# Auto-evaluate function/expression in local scope

Hi guys,

I have a problem which I think should be fairly easy to solve (I guess) but I don’t know how.
I’ll try to describe it as on-point as possible.

I want to define an array of “formulas” that I want to evaluate at different times.
I tried it with expressions and it worked really well at first sight. Here is a simplified example:

``````ex1 = :(3 + a^2)
ex2 = :(5 + a)
ex3 = :(12)
arr = [ex1, ex2, ex3]

a=15
eval.(arr)
``````

This is exactly what I need (I love that I can evaluate the whole array with just one `.eval` call and get an array back) BUT: it only works with global `a` since expressions always get evaluated in global scope.
Now where I want to evaluate this stuff is in a scope where `a` is local.

Of course I googled and found the advice “try it with functions”. Apart from the problem that I don’t know how to call a bunch of functions in an array with one call I also wasn’t successful in trying to access local variables.

This simple example (with just one function) doesn’t work:

``````f = () -> a + b^2 + 20

for a = 1:10
b = a-1
println(f())
end
``````

I get an `UndefVarError: b not defined`.

How could I make this work?
Any help is greatly appreciated!

My spider senses give me the suspicion of a XY problem - Wikipedia but welcome to this fine community, I am sure you are not a villain

What I mean is, that just solving your direct questions seem to lead you on a bad path, where other problems will likely arose.

For your first question, what do you mean by local. If local is local to a module there is

``````Base.eval(m::Module, x)
``````

but this is not a recommendation to use it.

For your second question it would be best to just use function parameters, like e.g.:

``````julia> f = [ (a,b) -> a + b^2 + 20 , (a,b) -> a + b^2 + 10 ]
2-element Vector{Function}:
#25 (generic function with 1 method)
#26 (generic function with 1 method)

julia> for a = 1:10
b = a-1
println( [ x(a,b) for x in f ] )
end
[21, 11]
[23, 13]
[27, 17]
[33, 23]
[41, 31]
[51, 41]
[63, 53]
[77, 67]
[93, 83]
[111, 101]
``````

2 Likes

Instead of local variables, you could use a dictionary with symbols as keys that work as variable names. Then, you could make a macro that transforms formulas into functions that take such dictionaries:

``````using MacroTools

macro makefun(expr)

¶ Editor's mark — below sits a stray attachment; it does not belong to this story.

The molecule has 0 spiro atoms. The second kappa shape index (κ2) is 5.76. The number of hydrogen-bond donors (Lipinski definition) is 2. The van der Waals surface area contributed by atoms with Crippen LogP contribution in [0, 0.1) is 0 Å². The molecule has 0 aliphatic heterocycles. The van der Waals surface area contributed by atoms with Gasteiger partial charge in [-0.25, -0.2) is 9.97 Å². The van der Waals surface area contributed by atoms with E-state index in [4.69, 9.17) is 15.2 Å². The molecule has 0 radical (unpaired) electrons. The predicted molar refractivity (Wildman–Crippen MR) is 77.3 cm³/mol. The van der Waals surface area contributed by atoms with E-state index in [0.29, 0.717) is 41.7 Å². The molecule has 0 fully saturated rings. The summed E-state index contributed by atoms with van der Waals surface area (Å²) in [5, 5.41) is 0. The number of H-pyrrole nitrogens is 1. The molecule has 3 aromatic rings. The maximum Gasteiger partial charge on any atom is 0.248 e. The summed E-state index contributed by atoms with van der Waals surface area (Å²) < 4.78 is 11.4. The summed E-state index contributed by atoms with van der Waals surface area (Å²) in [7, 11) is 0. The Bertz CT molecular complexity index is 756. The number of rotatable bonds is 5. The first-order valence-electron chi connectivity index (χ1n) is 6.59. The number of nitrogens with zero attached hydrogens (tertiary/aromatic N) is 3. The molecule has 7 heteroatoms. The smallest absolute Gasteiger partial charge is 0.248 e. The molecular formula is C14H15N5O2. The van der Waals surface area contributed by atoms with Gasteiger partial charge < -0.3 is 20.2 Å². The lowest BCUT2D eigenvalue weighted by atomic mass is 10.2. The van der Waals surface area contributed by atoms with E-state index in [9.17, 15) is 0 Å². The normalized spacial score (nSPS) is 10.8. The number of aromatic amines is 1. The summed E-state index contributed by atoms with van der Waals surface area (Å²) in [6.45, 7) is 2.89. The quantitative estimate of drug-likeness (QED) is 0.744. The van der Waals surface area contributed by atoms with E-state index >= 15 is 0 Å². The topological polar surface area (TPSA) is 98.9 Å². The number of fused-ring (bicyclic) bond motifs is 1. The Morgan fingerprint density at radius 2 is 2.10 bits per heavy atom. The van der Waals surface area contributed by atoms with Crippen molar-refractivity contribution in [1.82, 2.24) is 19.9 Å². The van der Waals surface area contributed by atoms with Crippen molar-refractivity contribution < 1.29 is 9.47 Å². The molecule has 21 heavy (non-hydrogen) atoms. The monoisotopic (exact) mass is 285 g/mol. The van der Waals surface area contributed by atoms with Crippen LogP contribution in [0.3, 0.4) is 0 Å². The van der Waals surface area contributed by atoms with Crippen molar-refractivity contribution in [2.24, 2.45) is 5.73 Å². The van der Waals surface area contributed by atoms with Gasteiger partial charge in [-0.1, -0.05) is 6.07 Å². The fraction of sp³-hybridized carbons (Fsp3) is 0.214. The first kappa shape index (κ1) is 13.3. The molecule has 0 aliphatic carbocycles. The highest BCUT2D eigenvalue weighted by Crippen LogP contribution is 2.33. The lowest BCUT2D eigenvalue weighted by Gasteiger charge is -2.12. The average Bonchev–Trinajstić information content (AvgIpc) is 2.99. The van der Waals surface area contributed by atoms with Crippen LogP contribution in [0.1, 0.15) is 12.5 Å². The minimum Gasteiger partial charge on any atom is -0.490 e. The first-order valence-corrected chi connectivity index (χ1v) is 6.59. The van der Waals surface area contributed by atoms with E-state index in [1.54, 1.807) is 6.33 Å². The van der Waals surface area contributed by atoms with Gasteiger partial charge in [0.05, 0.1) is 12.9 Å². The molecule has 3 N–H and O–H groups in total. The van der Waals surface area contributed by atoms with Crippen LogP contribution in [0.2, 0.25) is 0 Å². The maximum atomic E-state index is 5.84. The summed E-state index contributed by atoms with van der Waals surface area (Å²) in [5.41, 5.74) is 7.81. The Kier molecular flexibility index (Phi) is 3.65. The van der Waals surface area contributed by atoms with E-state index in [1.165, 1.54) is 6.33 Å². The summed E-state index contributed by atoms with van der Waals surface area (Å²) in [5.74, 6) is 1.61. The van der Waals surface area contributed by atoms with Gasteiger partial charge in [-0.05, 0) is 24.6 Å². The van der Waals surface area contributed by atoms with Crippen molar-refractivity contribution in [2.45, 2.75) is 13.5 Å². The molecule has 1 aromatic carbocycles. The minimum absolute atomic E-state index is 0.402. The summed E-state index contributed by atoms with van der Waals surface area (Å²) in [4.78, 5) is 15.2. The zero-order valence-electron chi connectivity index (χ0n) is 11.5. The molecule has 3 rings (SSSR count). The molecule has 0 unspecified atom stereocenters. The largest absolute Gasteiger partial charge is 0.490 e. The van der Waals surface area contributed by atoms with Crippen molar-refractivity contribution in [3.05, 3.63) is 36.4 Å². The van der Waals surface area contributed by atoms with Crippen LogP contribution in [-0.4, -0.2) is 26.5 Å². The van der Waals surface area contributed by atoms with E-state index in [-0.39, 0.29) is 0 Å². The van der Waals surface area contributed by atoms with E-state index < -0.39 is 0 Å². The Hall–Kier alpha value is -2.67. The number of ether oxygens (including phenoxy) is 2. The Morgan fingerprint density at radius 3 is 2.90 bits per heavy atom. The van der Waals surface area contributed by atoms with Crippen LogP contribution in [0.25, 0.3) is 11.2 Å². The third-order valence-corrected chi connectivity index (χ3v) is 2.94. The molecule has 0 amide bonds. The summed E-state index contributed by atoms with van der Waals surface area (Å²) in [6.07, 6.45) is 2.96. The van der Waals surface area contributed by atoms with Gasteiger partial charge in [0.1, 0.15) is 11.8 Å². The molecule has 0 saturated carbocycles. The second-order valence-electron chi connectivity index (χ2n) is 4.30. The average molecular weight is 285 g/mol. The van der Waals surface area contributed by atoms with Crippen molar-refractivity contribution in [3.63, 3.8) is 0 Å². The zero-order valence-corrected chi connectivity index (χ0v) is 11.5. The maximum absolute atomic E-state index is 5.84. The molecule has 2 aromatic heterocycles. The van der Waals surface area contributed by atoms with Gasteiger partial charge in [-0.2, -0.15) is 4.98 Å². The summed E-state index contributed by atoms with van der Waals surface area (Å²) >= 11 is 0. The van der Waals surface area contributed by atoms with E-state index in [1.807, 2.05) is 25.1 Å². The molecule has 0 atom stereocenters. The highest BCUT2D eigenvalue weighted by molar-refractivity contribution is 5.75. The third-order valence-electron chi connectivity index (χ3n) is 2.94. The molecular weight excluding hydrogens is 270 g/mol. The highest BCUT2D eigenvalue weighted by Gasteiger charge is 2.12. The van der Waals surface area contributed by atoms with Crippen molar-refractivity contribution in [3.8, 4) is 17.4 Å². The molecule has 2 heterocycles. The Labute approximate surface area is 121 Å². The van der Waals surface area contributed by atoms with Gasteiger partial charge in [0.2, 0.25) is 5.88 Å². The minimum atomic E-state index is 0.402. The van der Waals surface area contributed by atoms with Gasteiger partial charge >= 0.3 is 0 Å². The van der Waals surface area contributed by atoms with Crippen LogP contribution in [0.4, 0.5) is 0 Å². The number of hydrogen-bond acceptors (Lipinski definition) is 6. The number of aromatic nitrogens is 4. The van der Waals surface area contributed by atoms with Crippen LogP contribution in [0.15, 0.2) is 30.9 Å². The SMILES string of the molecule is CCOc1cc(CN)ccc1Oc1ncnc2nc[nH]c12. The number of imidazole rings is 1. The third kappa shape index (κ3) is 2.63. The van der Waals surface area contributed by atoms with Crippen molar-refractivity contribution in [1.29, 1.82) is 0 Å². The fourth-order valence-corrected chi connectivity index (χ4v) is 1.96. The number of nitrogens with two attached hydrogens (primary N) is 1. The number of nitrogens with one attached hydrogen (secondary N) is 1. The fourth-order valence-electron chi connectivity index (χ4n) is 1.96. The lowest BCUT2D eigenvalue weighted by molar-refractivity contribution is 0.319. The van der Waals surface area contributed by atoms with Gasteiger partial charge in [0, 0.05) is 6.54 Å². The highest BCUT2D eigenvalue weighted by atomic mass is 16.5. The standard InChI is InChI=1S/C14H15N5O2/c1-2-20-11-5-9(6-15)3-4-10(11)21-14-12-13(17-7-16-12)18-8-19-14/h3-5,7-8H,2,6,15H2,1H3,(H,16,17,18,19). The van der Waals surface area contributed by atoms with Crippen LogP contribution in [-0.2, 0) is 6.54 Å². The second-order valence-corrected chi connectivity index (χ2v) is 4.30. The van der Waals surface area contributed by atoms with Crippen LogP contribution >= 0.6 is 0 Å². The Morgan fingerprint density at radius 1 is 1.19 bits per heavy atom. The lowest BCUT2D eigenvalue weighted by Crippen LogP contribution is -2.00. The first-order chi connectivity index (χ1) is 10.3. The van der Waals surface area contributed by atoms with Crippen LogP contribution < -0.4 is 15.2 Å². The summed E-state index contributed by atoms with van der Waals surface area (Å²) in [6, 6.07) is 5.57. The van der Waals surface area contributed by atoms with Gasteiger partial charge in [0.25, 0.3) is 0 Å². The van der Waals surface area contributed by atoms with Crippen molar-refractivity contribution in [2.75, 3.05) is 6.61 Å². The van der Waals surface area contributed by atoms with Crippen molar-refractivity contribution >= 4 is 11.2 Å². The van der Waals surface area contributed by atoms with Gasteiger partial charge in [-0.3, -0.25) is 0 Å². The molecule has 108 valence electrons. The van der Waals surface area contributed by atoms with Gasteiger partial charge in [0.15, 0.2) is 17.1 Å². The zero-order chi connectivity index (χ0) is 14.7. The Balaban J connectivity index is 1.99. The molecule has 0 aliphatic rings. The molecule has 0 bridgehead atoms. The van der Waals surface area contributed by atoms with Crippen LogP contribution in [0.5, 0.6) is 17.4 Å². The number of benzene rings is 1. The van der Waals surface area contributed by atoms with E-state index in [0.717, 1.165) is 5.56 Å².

new_expr = MacroTools.postwalk(expr) do subex
if @capture(subex, :s_)
return :(dic[\$(QuoteNode(s))])
else
return subex
end
end
return :( dic -> \$new_expr )
end

f = @makefun :a + :b^2 + 20

variables = Dict()
for a = 1:10
variables[:a] = a
variables[:b] = a - 1
println(f(variables))
end
``````

Note: inspired in:

1 Like

Thank you both so much!

@oheil to answer your first question: I mean local as in the local scope of another function where `a` and `b` would be parameters of said function. Your answer to my second question is a nice solution though - evaluating the functions in a list comprehension is actually a working idea.

Beyond that I was just wondering if I could also find a solution to address future local variables that I already know the names of. This is (to some length) what @heliosdrm provided.

Of course I could provide more information of the real problem but I don’t think it’s needed here. This was more of a “what would be an elegant way to achieve this” question and I got some nice ideas that I can take to my co-researchers to discuss.

Thanks again

There is also

which maybe of use for you.

1 Like

E.g.

``````fn1(a) = 3 + a^2
fn2(a)= 5 + a
fn3(a) = 12
arr = [fn1, fn2, fn3]

a=15
x = [f(a) for f in arr]

julia> x
3-element Vector{Int64}:
228
20
12
``````

Edit: alternatively using map

``````y = map(x -> x(a), arr)
``````

As an advice (from my own experience, too) - don’t start with metaprogramming before you are fluent with the language. And then you’d in most cases find out, you don’t need it anyway.

2 Likes

Julia does not have `eval` in local scope, by design. This is in part a reason why julia can be fast & dynamic at the same time, with lots of compilation to native code.

2 Likes

You can use the pipe operator:

``````a .|> f
``````

where `f` is your array of functions.

2 Likes

or

``````ff(fn, x) = fn(x)
ff.(arr, a)
``````
1 Like

Julia (as almost languages nowadays) is lexically scoped, i.e., variables get the values from the lexical context, i.e., the local block in the source code, around the definition of an expression:

``````f = () -> a + b^2 + 20  # f is defined in the global scope, ergo, a and b refer to names in the global scope
``````

Thus, calling `f()` fails in any context as no global bindings for `a` and `b` are available.

``````g = let a = 10
b = 2
() -> a + b^2 + 20  # defined in the context with a=10 and b=2
end
``````

Here, the function `g` closes over the values from the lexical context around its definition – therefore it’s commonly called a closure. Now, no matter in which context it is called `g()` will evaluate to 34. Even if you define different bindings for `a` and `b` in the global scope:

``````julia> a = 3; b = 5
5

julia> g()
34
``````

What you would need to make the example work is dynamic scope. In this case, variables are looked up in the current runtime environment. This can be emulated in Julia using `task_local_storage`:

``````ff = () -> task_local_storage(:a)^3 + 1

task_local_storage(ff, :a, 4)  # Call ff in an environment with a=4, i.e., let a = 4 ff() end if Julia were dynamically scoped
``````

In most cases it is better and easier to pass variables as arguments. If more flexibility is needed, passing a dictionary as suggested by @heliosdrm is a good option – in the end, `task_local_storage` is like a global dictionary that can be accessed from, i.e., is implicitly passed to, any function.

1 Like